Quality, access to government hospitals are hurdles

An increasing proportion of people are using private health care facilities, rather than public, though the costs in the latter are much more affordable, a countrywide survey on health care access has revealed.

The primary reason, the study goes on to prove, is the absence of doctors and a dissatisfaction with quality standards at state-run, or public hospitals. However, it did add that between 85 per cent and 90 per cent of the patients are willing to shift from the private sector if the situation improved in the public health care facilities.

The study was conducted by IMS Institute for Healthcare Informatics, in over 14,000 households across 12 states (including urban and rural areas).

There has been a steady increase in the usage of private healthcare facilities over the last 25 years for both Out Patient and In Patient services, across rural and urban areas. In 1986 – 1987, the choice for patients in both rural and urban centres was tilted in favour of public hospitals over private hospitals (60 to 40). In 2012, 61 per cent in urban areas had chosen the private sector over the public, and in rural areas, nearly 69 per cent had put their faith in the private sector.

Why? Especially if one considers that costs in the public health care set up are way cheaper than in the private centres. But the patients had their own reasons: the key among them being long waiting periods and non-availability of medicines, apart from non-availability of doctors and infrastructure.

Nearly 44 per cent of patients groused about the waiting period; while 52 per cent said there were no diagnostic facilities in government hospitals. Comparatively, they said, it was easier to meet a doctor in the private sector.

The other serious question that the study covered was the one on access. It has assumed that for a person to have access to healthcare in India, a facility must be reachable within a 5 km and must offer available doctors, drugs and treatment options that satisfy both acceptable cost and quality-of-care standards.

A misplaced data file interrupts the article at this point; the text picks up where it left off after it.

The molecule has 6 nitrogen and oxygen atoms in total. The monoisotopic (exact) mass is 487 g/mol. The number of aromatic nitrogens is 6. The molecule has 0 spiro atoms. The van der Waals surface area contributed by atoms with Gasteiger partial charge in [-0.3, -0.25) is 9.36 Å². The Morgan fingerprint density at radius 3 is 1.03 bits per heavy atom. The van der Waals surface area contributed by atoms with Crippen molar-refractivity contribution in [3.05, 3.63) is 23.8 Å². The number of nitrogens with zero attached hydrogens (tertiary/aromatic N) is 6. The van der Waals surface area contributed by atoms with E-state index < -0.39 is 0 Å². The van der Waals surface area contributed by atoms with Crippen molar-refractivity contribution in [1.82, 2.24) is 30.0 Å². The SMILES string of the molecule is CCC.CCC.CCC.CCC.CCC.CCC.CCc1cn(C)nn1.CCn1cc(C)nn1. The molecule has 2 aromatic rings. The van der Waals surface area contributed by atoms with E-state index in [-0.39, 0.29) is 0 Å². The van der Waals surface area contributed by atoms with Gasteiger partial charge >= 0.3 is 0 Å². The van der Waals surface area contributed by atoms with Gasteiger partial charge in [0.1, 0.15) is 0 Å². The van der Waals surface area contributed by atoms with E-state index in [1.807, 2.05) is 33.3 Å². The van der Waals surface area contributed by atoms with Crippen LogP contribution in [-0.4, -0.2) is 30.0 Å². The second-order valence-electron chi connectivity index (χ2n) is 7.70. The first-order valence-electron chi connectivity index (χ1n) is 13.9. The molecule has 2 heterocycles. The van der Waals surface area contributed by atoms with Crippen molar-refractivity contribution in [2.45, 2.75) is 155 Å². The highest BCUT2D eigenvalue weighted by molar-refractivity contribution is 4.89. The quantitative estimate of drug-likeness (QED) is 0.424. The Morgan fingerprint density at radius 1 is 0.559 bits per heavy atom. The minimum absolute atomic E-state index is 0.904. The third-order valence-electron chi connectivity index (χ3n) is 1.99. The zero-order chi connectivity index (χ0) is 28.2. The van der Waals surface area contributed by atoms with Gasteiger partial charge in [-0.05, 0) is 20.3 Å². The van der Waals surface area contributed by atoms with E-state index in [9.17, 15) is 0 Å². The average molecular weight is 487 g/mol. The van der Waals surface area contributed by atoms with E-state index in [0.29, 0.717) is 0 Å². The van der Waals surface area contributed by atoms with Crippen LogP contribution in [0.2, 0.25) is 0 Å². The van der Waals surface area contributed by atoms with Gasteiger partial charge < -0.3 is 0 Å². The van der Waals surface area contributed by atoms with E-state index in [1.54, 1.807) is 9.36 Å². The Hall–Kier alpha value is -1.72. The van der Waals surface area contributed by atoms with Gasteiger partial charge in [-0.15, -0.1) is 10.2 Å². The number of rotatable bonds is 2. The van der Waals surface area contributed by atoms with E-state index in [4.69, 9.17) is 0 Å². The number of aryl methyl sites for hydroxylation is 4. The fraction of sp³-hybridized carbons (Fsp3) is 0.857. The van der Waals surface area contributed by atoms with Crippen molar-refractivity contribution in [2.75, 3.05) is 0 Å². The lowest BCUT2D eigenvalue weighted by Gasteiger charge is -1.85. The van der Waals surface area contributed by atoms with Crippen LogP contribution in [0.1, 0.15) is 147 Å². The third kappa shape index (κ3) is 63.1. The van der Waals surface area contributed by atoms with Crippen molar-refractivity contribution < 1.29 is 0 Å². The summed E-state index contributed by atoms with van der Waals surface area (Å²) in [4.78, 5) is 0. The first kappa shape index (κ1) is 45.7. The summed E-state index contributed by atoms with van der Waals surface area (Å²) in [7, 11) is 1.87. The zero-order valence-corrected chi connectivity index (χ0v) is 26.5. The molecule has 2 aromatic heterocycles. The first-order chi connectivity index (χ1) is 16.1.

“Even if only one of the components is missing, a patient is unlikely to receive the right treatment in the most appropriate and efficient manner,” the authors state.

They found that in rural areas, only 37 per cent of people were able to access in-patient facilities (within the criteria stated above), and only 68 per cent were able to access out-patient department facilities.

The implication of travelling long distances is the potential loss of a day’s earnings and deferment of treatment in the early stages of the disease. This would only lead to increasing the cost burden over time.

This was in striking contrast to urban areas where access to IPD and OPD were 73 per cent and 92 per cent, respectively. There were more number of health care centres in urban areas, and connectivity was far better. The study recommends that addressing the availability/access issue must be a priority area.

To do so, would also mean tackling the human resource and infrastructure challenge, by either adding skill sets to existing workers, and expanding facilities. The authors have also suggested making higher cost channels more affordable by price regulation, subsidising treatment costs, increasing insurance penetration and including drug reimbursement as a part of insurance.

The primary reason, the study goes on to prove, is the absence of doctors and a dissatisfaction with quality standards at state-run, or public hospitals. However, it did add that between 85 and 90 per cent of the patients are willing to shift from the private sector if the situation improved in the public health care facilities